Susan Rider
Guest
Susan Rider
10 years 8 months ago

Agree with many of the comments. Wal-Mart is suffering the economy woes. Sales are down just because there is not as much money in circulation. Consumers just don’t have it and have cut back, also they have cannibalized some of their earnings through Sam’s stores. Their strategy of putting a Sam’s next to a Wal-Mart is questionable?!. Many consumers who used to buy at Wal-mart now buy from Sam’s.

Agree with the loss of agility just because of their gorilla size which affects some of their earnings and consistency of quality.

David Livingston
Guest
10 years 8 months ago

Wal-Mart is probably not too worried about this because a decline in same store sales should be expected when you start building stores so close together. Investors might not understand the math. What is really important is if Wal-Mart’s sales per square foot is still a certain percentage about the average to their peers. For several years now, Wal-Mart’s sales per square foot has been excessively high compared to Target, Kmart, Sears, etc. So they just kept building more stores. They naturally are going to cannibalize some of their sister stores. Are overall sales increasing? Are overall profits increasing? Are competitors closing stores? Are your sales per square foot still at least 20% above the market average? If the answer to those four questions is yes, then same-store sales is not an issue.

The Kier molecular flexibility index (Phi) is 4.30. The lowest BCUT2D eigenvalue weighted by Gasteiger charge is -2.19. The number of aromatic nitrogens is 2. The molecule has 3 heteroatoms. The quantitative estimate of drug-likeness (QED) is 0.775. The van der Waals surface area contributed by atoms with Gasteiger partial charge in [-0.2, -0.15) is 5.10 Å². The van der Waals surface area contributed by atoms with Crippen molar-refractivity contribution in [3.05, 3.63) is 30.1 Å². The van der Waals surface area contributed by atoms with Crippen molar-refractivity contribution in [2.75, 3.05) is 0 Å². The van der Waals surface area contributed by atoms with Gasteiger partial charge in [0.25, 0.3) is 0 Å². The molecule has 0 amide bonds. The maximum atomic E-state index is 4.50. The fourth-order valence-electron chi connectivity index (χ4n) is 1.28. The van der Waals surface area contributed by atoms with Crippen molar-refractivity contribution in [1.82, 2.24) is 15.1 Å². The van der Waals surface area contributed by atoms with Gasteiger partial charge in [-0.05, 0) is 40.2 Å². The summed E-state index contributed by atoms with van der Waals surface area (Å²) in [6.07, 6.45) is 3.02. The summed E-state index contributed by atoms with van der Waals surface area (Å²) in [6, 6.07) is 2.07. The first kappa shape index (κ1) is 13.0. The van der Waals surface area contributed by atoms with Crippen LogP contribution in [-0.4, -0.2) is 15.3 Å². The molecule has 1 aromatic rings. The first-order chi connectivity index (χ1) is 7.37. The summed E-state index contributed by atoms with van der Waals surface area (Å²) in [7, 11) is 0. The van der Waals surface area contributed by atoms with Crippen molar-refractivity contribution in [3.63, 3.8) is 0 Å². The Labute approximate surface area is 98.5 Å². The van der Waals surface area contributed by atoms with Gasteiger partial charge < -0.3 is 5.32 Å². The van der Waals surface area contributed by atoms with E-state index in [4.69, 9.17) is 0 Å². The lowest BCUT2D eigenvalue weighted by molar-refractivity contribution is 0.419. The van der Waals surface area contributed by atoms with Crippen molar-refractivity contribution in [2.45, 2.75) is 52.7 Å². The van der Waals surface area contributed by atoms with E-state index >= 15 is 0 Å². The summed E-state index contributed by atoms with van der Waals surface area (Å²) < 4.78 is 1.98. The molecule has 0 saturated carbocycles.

Carol Spieckerman
Guest
10 years 8 months ago